Black WAC Joined to Be What She Wanted to Be
By Rudi Williams - American Forces Press Service
WASHINGTON -- Catherine L. Bowie watched her three brothers go off to war in 1942 and decided a year later to get into the fight, too. Later, when her brothers went home, she liked the Women's Army Corps and stayed.
Asked about her military career of more than 24 years, the 86-year-old Bowie quipped, "Well, I can't remember much today. Yesterday, I knew everything."
The first thing she recalled was the Army sending her to cook and baker school. "I changed their minds," she said. "They asked me, 'Why don't you want to cook?' I told them, 'Because I have an associate's degree, and I don't intend to cook for the rest of my military career.'"
Bowie knew exactly what she wanted to be, and that meant focusing on administrative and recruiting assignments throughout her career. The times when the Army wanted her to be a drill sergeant, she said, she volunteered for duty in Germany, Korea or Okinawa or for a recruiting job. An administrative specialist, Bowie worked in re-enlistment and separations on Okinawa and other administrative jobs in Germany and Korea.
The recruit training environment left her cold, she said, but recruiting ironically struck her fancy. And she loved recruiting duty in Chicago.
African American Women in Military Service
WASHINGTON -- When the Army established the Women's Army Auxiliary Corps in 1942, only 40 African American women were allowed to join.
They were dubbed the "10 Percenters" because their numbers in the Army matched the percentage of African Americans in the national population. Forty African American women and 400 white women were the first to train at Fort Des Moines, Iowa.
Black enlisted women served in segregated units, participated in segregated training, lived in separate quarters, ate at separate tables in mess halls and used segregated recreation facilities. African American women officers trained in integrated units, but lived under the same kind of segregated conditions as the enlisted black women.
Specialist and technical training schools were integrated in 1943. During the war, 6,520 black women served in what became the Women's Army Corps. African American women were barred from the Navy service until Oct. 19, 1944; of the more than 80,000 women in Navy blue during World War II, only 72 were African Americans.
Only five African American women signed up when the Coast Guard opened its auxiliary to blacks on Oct. 20, 1944.
Following World War II, racial and gender discrimination and segregation persisted in the military. By June 1948, only 125 African American women served in the WAC, four officers and 121 enlisted.
That's how things were until President Truman integrated the armed forces by signing Executive Order 9981 on July 26, 1948. WACs began integrated training and living in April 1950.
"I like people and get along with them reasonably well," she said. Her philosophy is not to force her opinions on anyone but to let them form their own. "Eventually they'll say, 'well, but somebody said … ,'" Bowie said. "I'd tell them not to listen to everything people tell them. They should get the facts before they make up their own mind."
In the Army of the 1940s, African American enlisted women served in segregated units; lived, ate and played in segregated facilities; and trained segregated classes. Racism and discrimination didn't bother her much, she said, because she didn't have time for them. She'd hear racist remarks made around her, but she wouldn't "hear" them.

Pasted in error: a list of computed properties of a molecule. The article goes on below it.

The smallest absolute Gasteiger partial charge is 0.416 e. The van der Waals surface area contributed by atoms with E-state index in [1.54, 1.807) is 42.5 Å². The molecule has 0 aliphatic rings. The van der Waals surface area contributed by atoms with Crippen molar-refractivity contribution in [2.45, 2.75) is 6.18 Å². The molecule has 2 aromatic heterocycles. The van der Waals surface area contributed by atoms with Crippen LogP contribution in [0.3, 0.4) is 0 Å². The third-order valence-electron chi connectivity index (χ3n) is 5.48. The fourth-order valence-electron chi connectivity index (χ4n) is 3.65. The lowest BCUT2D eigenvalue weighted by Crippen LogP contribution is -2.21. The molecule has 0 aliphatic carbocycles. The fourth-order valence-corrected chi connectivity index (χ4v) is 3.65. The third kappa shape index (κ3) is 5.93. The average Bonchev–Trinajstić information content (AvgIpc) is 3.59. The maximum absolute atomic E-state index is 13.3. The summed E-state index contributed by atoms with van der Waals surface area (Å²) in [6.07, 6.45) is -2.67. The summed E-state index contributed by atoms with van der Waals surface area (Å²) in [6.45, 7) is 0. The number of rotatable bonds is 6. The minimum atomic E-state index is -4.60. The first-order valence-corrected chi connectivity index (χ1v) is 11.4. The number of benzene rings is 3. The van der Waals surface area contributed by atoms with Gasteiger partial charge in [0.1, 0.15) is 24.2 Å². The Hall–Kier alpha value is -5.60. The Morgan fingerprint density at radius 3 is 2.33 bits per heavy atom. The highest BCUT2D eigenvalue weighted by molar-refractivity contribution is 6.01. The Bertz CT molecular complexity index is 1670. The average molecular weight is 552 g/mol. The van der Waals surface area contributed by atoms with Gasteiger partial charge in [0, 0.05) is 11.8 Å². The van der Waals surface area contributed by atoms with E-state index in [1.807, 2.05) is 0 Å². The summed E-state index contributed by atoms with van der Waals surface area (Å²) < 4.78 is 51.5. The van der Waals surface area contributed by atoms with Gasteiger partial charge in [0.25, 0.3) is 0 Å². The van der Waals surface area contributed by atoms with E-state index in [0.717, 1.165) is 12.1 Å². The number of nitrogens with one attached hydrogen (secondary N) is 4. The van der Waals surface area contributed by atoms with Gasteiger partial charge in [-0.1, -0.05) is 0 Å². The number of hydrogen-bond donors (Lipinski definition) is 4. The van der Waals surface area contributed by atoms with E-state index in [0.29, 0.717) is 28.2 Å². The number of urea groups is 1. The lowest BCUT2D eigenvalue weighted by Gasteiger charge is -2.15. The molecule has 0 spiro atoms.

"I had three brothers overseas getting shot at, so I didn't have time to worry about what they said," Bowie said. "As long as they went on their way and tended to their own business, it didn't bother me much."
Bowie said she tolerated racism and discrimination because that's how things were when she was born on Oct. 18, 1913, in Longview, Texas, a farming and railroad junction town with a population of about 5,500. She was 30 and living in Dallas when she joined the Army on Sept. 1, 1943.
After retiring from the Army on Sept. 30, 1967, Bowie became a professional shopper in Texas and California. She spent companies' money on all kinds of merchandise while security personnel checked the honesty of store cashiers. Her ability to get along with other people, enhanced by recruiting duty, helped her get the job, she said.
"I used to be talkative -- never met a stranger," Bowie noted. "I started looking around in stores and shopping, and the next thing I knew, I had a job."
Being a recruiter is also how she found out about the Soldiers' and Airmen's Home in Washington. "Most people don't pay attention to the 50 cents per month being taken out of their pay to support the retirement home," Bowie said. "Many retirees don't think about the home being available for them.
"Being a recruiter, I had to know about the retirement home," she pointed out. "When you're trying to sell somebody something, you tell him or her about all their benefits." She used to visit friends living at the home, and in 1993, decided to become a resident.
"I've enjoyed my time here and I enjoyed everything about my service, even 'GI party' night," she said.
Bowie said she doesn't do much anymore, except shopping and going to church. "I love our minister because he's tall and filled out," she joked. "I love flowers and working with plants in the home's garden plots. I don't do that anymore, but I like to look at other people's gardens."